No, that's not a drink. Along with a Dutch Sandwich, that's the menu for tax-dodging the G8 hopes to fix
Apple, according to a US Senate panel on tax dodging, avoids paying US taxes by parking its overseas income in an Irish subsidiary—but since the subsidiary is controlled out of the US, thanks to a peculiarity in the Irish law, the money is not taxed there either. While Apple has defended its actions by saying the Irish operations funded more than half its global R&D, there are a host of colourful labels given to the array of choices available for firms. A ‘double Irish with a Dutch sandwich’ allows firms to send profits through one Irish firm to a Dutch company and finally to a nominally Irish company usually located in a tax haven. The Citizens for Tax Justice, a US-based organisation, argues that 17 Fortune 500 firms that include the likes of Dell and Microsoft have publicly admitted to Apple-type dodges and that hundreds of others are also doing the same. The US reckons it loses $100 billion of taxes each year due to this.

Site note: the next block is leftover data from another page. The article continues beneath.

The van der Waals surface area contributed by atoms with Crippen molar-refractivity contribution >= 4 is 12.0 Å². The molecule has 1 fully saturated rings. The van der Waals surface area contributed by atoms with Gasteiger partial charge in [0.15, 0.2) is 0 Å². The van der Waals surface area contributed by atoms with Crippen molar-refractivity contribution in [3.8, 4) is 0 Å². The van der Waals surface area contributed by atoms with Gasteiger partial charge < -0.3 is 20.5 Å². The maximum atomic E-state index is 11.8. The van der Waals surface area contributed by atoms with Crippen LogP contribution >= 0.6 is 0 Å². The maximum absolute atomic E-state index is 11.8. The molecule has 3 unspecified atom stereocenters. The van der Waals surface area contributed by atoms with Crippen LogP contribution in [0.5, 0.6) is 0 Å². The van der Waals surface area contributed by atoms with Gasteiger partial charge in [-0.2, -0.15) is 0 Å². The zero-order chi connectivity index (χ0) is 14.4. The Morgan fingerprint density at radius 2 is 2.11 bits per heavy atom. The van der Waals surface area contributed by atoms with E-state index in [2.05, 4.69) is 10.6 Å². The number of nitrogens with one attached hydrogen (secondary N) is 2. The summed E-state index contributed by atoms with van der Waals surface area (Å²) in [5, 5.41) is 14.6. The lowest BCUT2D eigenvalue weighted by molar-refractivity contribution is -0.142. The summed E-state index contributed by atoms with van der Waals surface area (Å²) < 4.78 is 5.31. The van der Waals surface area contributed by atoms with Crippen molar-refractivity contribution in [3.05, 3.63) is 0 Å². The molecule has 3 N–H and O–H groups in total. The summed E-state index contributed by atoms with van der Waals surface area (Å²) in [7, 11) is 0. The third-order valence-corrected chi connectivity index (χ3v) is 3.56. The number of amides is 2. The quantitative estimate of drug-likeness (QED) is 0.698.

It is these tax shelters that the G8 hopes to be able to focus on eliminating in its ongoing summit. If it works, this will do wonders for countries like India that are forced to offer tax concessions worth lakhs of crore precisely because of such tax havens and policies that allow mobile capital to locate itself in the lowest-tax jurisdiction. This is also why India has such large transfer pricing disputes—adjustments in FY13 went up to R70,000 crore from R44,500 crore in FY12—and that is why disputes such as the Vodafone one arose. It has to be kept in mind, though, that the presence of even a few tax havens is enough to keep the problem alive—eliminating just a few of them isn’t going to be of much help. Big inroads have been made into Swiss secrecy laws through concerted actions—tax havens have to be the next such area.